Microsoft (NASDAQ: MSFT) provided tech investors with much-needed respite by reporting better than expected results for its fiscal third quarter ended March 31. Though the trading session on April 26 was choppy the stock ended after-hours trading in the green, rising by 5%.
It should be noted that the company did express some concerns with the Covid lockdowns in China as it relates to hardware, but it seems that the market shrugged these worries off as a strong outlook for the June quarter appeared to have helped tech investors stave off any bad news.
MSFT posted revenues of $49.4 billion, up 18% from a year earlier, this is well above the predicted $47.5 billion. The earnings per share (EPS) estimate was beaten by ‘just’ 3 cents a share making it $2.22 a share. The cloud segment was up 26%, which was well ahead of the company’s previous guidance and Wall Street expectations.
While new sales were suspended in Russia, due to their unprovoked invasion of Ukraine, the company noted that sales in Russia account for under 1% of total company revenue.
MSFT chart and analysis
Shares of Microsoft, like most other tech companies, were decimated in 2022, though a slight recovery was observed from the March lows in April before a retracement began.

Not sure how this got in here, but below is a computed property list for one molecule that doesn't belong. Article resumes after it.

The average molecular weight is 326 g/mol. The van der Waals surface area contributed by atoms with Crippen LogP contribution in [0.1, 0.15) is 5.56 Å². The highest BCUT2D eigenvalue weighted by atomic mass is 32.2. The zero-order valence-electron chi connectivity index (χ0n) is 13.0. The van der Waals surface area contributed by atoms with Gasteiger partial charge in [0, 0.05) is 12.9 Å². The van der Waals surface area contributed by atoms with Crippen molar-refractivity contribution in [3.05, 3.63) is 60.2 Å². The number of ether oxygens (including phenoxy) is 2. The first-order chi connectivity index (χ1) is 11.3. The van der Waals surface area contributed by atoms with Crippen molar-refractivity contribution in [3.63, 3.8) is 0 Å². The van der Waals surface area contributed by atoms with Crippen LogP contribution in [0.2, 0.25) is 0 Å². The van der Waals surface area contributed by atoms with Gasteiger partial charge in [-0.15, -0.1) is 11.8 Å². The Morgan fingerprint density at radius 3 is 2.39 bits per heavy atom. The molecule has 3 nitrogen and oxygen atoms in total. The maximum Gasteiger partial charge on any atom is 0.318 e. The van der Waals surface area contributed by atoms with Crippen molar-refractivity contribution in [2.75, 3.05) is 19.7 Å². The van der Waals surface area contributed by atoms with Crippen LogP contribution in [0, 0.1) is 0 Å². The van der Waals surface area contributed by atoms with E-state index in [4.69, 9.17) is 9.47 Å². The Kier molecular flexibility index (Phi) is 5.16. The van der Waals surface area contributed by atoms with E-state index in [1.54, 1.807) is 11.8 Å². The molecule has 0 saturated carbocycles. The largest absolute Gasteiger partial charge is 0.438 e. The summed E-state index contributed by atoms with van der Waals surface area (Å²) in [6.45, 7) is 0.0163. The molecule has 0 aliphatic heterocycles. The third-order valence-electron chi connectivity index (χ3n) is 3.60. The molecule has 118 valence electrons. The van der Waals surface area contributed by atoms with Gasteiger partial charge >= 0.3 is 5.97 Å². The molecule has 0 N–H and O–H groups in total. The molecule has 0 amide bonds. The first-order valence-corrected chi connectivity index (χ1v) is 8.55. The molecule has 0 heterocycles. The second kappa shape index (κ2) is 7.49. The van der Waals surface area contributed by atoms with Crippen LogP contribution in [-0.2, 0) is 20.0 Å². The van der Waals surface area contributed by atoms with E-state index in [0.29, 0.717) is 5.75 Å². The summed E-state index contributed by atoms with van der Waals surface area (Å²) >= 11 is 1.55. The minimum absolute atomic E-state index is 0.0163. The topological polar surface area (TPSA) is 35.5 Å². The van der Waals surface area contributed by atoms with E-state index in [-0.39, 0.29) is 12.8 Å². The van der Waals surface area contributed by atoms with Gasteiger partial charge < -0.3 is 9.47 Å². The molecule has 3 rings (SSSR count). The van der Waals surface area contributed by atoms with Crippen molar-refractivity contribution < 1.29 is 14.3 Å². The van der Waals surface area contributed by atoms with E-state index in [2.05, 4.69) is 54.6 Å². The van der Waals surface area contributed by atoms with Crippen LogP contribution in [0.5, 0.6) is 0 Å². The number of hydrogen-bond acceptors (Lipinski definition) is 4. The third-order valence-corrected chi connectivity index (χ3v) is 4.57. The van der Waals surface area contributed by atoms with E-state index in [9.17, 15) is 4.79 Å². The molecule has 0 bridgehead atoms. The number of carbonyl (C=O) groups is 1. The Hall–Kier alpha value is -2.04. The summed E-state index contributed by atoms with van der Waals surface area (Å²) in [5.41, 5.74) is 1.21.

Despite the after-hours pop of 5%, the stock is still well below daily Simple Moving Averages, potentially presenting an entry position for market participants looking to buy MSFT.
Meanwhile, analysts appear to have complete faith in MSFT with all 18 covering the stock giving it a strong buy rating. The average next 12-month price they give the stock is $371.13 which is 37.34% above the current trading price of $270.22.
Given the strong earnings performance from Microsoft across the board, with the cloud segment seemingly beating expectations, there is cause for MSFT shareholders to smile. Though shares are roughly 20% down year-to-date such an earnings report can potentially strengthen the conviction of shareholders.
The entire market sentiment should be taken into consideration for investors currently on the sidelines who are potentially looking to deploy their hard-earned money in the market. Strong companies with strong growth and earnings should do well in the long run.
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